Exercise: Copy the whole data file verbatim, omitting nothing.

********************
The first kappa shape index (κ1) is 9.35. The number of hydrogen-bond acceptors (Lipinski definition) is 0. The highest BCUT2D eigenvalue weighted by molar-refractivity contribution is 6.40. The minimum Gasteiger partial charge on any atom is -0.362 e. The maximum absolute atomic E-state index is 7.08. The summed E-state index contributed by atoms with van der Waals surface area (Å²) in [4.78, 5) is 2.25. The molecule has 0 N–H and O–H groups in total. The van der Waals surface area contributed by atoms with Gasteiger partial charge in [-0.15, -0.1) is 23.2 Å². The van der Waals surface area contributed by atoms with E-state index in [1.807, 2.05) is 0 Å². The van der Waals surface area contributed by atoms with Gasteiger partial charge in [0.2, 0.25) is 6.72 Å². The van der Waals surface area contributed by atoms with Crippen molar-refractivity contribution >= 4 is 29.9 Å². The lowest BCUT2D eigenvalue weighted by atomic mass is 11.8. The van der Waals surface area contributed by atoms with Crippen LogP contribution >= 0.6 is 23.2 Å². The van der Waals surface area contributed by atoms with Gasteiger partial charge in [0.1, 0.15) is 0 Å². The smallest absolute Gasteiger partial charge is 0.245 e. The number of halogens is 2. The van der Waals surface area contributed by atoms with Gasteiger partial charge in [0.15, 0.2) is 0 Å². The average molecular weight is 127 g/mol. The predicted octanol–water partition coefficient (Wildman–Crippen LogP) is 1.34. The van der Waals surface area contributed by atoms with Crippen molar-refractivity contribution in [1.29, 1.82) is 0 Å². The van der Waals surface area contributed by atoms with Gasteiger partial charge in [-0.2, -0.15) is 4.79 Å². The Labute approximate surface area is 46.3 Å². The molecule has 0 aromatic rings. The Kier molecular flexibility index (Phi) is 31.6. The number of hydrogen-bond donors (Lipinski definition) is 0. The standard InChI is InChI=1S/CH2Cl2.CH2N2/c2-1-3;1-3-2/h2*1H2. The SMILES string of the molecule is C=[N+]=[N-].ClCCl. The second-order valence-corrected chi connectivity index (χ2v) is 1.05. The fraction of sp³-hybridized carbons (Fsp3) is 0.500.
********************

The first kappa shape index (κ1) is 9.35. The number of hydrogen-bond acceptors (Lipinski definition) is 0. The highest BCUT2D eigenvalue weighted by molar-refractivity contribution is 6.40. The minimum Gasteiger partial charge on any atom is -0.362 e. The maximum absolute atomic E-state index is 7.08. The summed E-state index contributed by atoms with van der Waals surface area (Å²) in [4.78, 5) is 2.25. The molecule has 0 N–H and O–H groups in total. The van der Waals surface area contributed by atoms with Gasteiger partial charge in [-0.15, -0.1) is 23.2 Å². The van der Waals surface area contributed by atoms with E-state index in [1.807, 2.05) is 0 Å². The van der Waals surface area contributed by atoms with Gasteiger partial charge in [0.2, 0.25) is 6.72 Å². The van der Waals surface area contributed by atoms with Crippen molar-refractivity contribution >= 4 is 29.9 Å². The lowest BCUT2D eigenvalue weighted by atomic mass is 11.8. The van der Waals surface area contributed by atoms with Crippen LogP contribution >= 0.6 is 23.2 Å². The van der Waals surface area contributed by atoms with Gasteiger partial charge in [0.1, 0.15) is 0 Å². The smallest absolute Gasteiger partial charge is 0.245 e. The number of halogens is 2. The van der Waals surface area contributed by atoms with Gasteiger partial charge in [0.15, 0.2) is 0 Å². The average molecular weight is 127 g/mol. The predicted octanol–water partition coefficient (Wildman–Crippen LogP) is 1.34. The van der Waals surface area contributed by atoms with Crippen molar-refractivity contribution in [1.29, 1.82) is 0 Å². The van der Waals surface area contributed by atoms with Gasteiger partial charge in [-0.2, -0.15) is 4.79 Å². The Labute approximate surface area is 46.3 Å². The molecule has 0 aromatic rings. The Kier molecular flexibility index (Phi) is 31.6. The number of hydrogen-bond donors (Lipinski definition) is 0. The standard InChI is InChI=1S/CH2Cl2.CH2N2/c2-1-3;1-3-2/h2*1H2. The SMILES string of the molecule is C=[N+]=[N-].ClCCl. The second-order valence-corrected chi connectivity index (χ2v) is 1.05. The fraction of sp³-hybridized carbons (Fsp3) is 0.500.